Craig Brook really has it all. If you check out their activities page, you'll find a ton of options, from biking to cross-country skiing and everything in between. Our suggestion for the best way to explore? Go snorkeling or scuba diving! Lake Alamoosook and Craig Pond may be accessible for scuba diving and snorkeling outside of the winter months. Just be sure conditions are safe before hopping in! If water activities aren't your thing, the hatchery maintains a few miles of trails and is a great starting point to hike Great Pond Mountain!
You might think hatcheries are all about fish, but they're also prime spots for birders! From bald eagles to black-capped chickadees, birds abound at Craig Brook as the trail systems provide forested habitat and the nearby lakes offer scenic panoramic views.
History lovers, this is the spot for you! Check out the Friends of Craig Brook Atlantic Salmon Flyfishing Museum, co-located in the Visitor Center, which is currently exhibiting artwork by Arthur Taylor and 200 years of fishing in Maine.
With so many beautiful sites to see, this is a great location to bring along your DSLR or bust out some of those amazing social media filters and get to snapping!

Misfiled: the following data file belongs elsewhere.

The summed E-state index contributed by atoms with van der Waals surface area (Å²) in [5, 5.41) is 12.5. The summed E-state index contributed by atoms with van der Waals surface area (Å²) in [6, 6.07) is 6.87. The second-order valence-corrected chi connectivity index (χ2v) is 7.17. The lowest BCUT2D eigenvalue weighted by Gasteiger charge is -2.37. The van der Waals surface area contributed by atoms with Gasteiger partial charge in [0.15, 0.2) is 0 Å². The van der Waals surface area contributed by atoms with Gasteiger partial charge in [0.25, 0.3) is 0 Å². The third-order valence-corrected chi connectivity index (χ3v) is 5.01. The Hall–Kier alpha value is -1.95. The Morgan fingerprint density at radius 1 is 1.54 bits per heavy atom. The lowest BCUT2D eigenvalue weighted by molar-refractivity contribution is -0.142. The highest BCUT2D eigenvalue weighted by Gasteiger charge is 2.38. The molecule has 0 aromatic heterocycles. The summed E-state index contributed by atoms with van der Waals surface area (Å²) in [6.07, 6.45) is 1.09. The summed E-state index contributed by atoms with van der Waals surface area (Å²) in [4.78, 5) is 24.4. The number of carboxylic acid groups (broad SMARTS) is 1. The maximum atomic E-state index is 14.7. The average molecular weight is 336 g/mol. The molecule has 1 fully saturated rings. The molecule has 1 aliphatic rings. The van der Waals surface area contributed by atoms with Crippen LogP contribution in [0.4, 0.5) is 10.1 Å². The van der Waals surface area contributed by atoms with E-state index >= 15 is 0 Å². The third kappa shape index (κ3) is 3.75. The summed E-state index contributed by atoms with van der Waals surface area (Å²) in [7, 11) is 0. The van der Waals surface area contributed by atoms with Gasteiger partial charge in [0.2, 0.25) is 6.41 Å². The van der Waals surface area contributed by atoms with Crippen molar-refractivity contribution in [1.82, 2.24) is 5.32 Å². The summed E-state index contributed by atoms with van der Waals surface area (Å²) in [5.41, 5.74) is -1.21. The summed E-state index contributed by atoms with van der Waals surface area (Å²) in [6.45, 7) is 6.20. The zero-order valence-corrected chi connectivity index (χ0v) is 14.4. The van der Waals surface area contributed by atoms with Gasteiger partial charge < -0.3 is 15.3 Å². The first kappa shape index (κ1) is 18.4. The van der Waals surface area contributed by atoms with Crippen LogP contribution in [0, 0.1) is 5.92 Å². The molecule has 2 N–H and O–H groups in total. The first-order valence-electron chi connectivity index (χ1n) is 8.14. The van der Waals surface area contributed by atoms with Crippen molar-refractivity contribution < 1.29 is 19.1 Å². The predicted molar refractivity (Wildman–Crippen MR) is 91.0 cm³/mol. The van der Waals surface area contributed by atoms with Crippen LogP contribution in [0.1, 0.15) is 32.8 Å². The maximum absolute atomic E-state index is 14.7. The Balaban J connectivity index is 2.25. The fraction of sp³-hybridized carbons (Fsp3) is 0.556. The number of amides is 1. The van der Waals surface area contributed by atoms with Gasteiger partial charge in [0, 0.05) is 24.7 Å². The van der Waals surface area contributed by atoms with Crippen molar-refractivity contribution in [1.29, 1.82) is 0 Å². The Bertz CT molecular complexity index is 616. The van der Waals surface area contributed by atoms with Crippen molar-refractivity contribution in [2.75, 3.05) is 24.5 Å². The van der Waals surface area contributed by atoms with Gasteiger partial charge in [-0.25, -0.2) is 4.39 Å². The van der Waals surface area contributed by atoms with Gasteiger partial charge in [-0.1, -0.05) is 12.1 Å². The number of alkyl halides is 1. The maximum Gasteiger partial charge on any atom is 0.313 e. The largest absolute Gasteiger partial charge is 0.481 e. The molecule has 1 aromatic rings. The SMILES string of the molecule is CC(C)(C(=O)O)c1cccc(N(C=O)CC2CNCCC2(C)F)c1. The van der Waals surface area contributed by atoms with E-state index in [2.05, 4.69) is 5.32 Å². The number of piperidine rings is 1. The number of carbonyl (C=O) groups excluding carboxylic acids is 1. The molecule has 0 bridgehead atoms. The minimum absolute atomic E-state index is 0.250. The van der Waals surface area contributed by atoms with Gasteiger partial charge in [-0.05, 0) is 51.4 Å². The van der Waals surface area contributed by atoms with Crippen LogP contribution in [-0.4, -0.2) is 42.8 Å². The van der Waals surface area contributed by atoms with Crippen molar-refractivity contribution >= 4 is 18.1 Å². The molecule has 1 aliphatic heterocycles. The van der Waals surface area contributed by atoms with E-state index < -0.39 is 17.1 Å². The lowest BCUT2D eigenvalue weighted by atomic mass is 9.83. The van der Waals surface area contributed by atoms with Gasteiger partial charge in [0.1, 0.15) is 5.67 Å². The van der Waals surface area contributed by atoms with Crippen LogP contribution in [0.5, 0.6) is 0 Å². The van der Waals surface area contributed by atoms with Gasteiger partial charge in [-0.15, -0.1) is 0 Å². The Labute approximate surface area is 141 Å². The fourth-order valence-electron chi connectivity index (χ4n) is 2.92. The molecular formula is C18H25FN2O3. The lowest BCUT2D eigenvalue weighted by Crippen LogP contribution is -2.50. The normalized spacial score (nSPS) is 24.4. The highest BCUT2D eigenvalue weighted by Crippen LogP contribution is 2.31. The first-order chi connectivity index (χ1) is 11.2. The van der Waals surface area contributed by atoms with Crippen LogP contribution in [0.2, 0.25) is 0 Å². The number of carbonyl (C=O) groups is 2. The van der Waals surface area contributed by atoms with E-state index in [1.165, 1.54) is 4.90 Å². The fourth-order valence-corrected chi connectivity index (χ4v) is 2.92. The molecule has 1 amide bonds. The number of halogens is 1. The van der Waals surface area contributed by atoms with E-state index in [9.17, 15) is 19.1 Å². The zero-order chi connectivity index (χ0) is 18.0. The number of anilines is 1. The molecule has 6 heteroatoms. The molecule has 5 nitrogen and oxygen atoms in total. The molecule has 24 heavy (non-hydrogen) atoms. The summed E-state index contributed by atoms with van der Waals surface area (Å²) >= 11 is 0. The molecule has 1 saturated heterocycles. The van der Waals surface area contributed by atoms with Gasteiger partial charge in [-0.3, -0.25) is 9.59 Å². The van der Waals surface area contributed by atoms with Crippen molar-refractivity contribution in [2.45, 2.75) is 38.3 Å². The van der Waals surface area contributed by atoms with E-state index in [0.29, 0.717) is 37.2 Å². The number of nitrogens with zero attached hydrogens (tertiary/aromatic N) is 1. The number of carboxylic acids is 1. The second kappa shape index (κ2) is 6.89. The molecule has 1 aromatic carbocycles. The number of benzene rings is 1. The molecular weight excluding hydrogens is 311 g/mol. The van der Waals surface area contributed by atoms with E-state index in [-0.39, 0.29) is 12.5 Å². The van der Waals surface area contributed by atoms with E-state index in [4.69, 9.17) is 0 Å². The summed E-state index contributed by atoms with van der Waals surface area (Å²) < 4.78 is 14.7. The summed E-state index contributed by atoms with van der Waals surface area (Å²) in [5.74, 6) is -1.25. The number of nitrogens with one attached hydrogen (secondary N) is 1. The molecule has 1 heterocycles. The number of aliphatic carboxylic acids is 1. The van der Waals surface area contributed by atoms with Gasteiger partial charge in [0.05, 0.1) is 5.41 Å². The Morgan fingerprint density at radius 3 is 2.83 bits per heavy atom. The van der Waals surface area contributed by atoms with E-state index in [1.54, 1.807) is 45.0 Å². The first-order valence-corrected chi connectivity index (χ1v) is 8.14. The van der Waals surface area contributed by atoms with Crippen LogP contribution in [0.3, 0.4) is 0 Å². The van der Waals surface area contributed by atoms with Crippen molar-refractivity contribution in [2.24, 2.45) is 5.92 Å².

🚧 Detour

If you love a silly photo opportunity (who doesn't?!), head about an hour from Craig Brook to the town of Gouldsboro, Maine. This is home to “Big Jim the Fisherman,” a 40-50 foot metal cutout of a fisherman.

🎶 Featured Song

What better way to kick off a hatchery road trip than with a fishing song? Add Louis Armstrong and Bing Crosby’s “Gone Fishin” to your playlist to get you in the angling mood.

🧭 Road Map

Before you take off on your most excellent journey to Craig Brook National Fish Hatchery, please call ahead for visitor hours and check out their website for even more to do during your visit. You can also download a high resolution PDF of the map!